JW Seasonnaires: Steve Cargill In Aspen
I belong to this family called the Jack Wills Seasonnaires, it’s notoriously hard to get into. It means I can go anywhere in the world where there are Seasonnaires and walk right into the social scene without a single thought as to where when or how, immediately surrounded by the most beautiful, energetic, young and chosen. I guess in a lot of ways it’s like a fraternity, except without the membership fees, remedial tasks and bro rape. So not like a fraternity at all, instead a collective of the best young movers and shakers at every University spanning the length the East Coast, for now. I’m not huge on favouritism at the best of times (what?) but among the JW Seasonnaires I have my few whom I would follow into battle. For these few I reserve the right to any favour by my hand, for these few there is not much in this world that I would not do, and for these few, wherever I am they are welcome. And they know it.
I spent my first ever summer on Nantucket in the company of Steve Cargill. He guided me around the island and so quickly became a best of mine, in fact if memory serves I even wrote a blog post paying homage to him all those months ago. I would link you now but vanity means I’m scared to look myself, it’s probably a very crude effort now but find it if you must. Before he left for Australia to live in paradise as a dive instructor he took it upon himself to show me one of my all time favourite experiences I ever had on Nantucket, the Coatue Beach Safari. Where we commandeered (before I’d earned it) the JW Landrover and ripped out to the farthest most beach point of the island trailing a convoy of summer kids, to have one full night play under the stars where nobody could reach us. We made a promise at that point, to cross paths from here onward in each of our respective paradisiacal environments, because we both knew. True to form Steve Cargill lands in Aspen and makes the phone call, one phone call is all it will ever take.
Unfortunate then, that Aspen Snowmass hasn’t seen any fresh snow for almost a month, he may as well have stayed at home and skied the East. Only kidding, that’s ridiculous. Aspen was 50degrees every day and riding like spring except in the depth of winter, the best thing to do was ride park and work on the goggle tan. Mine is so sick right now, already. But day in and day out Steve would ski the alpine like a champ, a.m to p.m, and then rage like a hero p.m to a.m. Not bad for a sea level. Beers taste different at 8000ft, I can promise you that. So every day Steve would ski and I would ride with one of my all time favorite students, Bryn. Until the day came when my booking was over, but Steve had only two days left on the mountain. That first day Steve, Britt and I headed to Buttermilk for a mellow afternoon of playing under the new Tiehack lift, it was the first overcast day we’d had in weeks and the temperature had dropped hard since yesterday. Finally, while we were on the slopes together the snow started to fall. Tiny, delicate flakes at first that don’t really add up, but then it changed gear completely.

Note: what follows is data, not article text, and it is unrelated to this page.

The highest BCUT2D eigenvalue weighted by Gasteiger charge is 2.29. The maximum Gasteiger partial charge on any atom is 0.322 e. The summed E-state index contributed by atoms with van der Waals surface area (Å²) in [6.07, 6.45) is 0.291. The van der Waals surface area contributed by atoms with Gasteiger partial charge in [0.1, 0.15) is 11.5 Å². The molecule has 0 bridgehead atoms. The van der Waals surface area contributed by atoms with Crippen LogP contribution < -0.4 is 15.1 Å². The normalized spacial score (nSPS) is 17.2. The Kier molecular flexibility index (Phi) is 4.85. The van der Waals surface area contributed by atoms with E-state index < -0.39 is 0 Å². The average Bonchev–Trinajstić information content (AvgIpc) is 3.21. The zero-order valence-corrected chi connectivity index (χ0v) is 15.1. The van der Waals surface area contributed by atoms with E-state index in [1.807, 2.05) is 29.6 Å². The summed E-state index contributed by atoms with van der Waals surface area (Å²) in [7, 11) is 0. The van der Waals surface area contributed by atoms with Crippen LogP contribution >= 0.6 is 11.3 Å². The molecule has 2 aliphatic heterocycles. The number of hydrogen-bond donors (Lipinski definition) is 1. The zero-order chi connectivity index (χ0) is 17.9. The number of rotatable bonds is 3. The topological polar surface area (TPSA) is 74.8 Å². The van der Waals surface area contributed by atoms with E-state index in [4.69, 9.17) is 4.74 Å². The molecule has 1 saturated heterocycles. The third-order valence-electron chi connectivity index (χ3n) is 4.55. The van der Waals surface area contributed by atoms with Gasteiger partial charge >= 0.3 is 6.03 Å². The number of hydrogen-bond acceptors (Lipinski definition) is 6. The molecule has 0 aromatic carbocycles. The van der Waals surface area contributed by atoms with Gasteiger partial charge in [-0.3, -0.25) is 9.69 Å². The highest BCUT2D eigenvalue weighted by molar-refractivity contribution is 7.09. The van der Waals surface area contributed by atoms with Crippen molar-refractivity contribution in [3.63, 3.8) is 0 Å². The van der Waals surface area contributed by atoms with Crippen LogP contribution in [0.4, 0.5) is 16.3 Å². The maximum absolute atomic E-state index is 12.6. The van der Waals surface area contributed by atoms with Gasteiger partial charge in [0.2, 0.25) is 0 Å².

Under the radar of so many meteorologists this epic system just came out of nowhere and the scene changed . Eventually the mountain closed for the day and we were sent home on buses struggling in the historic conditions. When we actually reached home the sky had changed completely, it was nuking, and not showing ANY signs of letting up. We did what Winter Seasonnaires do on christmas eve, we ate chinese food out of paper containers, held a private screening of The Art Of Flight and went to bed early. Something divine had spoken and the snow conditions went from zero to apocalyptic over night, tomorrow we were going to beat the sunrise.
Whoever said “no friends on a powder day” was a dick. Friends MAKE snowboarding, snowboarding without friends is like ramen without water, or frat boys without dubstep, it’s a necessary ingredient. I would even call friends the catalyst in the chemical reaction that makes powder days the finest phenomena on earth. Steve is my homeboy, even if he is from sea level, wears Sperry’s and doesn’t know how to ski in powder. In his defense the kid ripped, all day long! We spent literally the entire day from first chair to last call, just like they do in the movies, riding, bouncing, falling, shooting, ducking, dodging, stomping landings and getting girls phone numbers. As if by magic, all my best friends on skis squeezed out their sick days and it became a social leviathan smothered with the deepest, lightest powder in the whole of Colorado. That day was one of the best days of skiing I’ve ever spent, god only knows what it was like for Steve…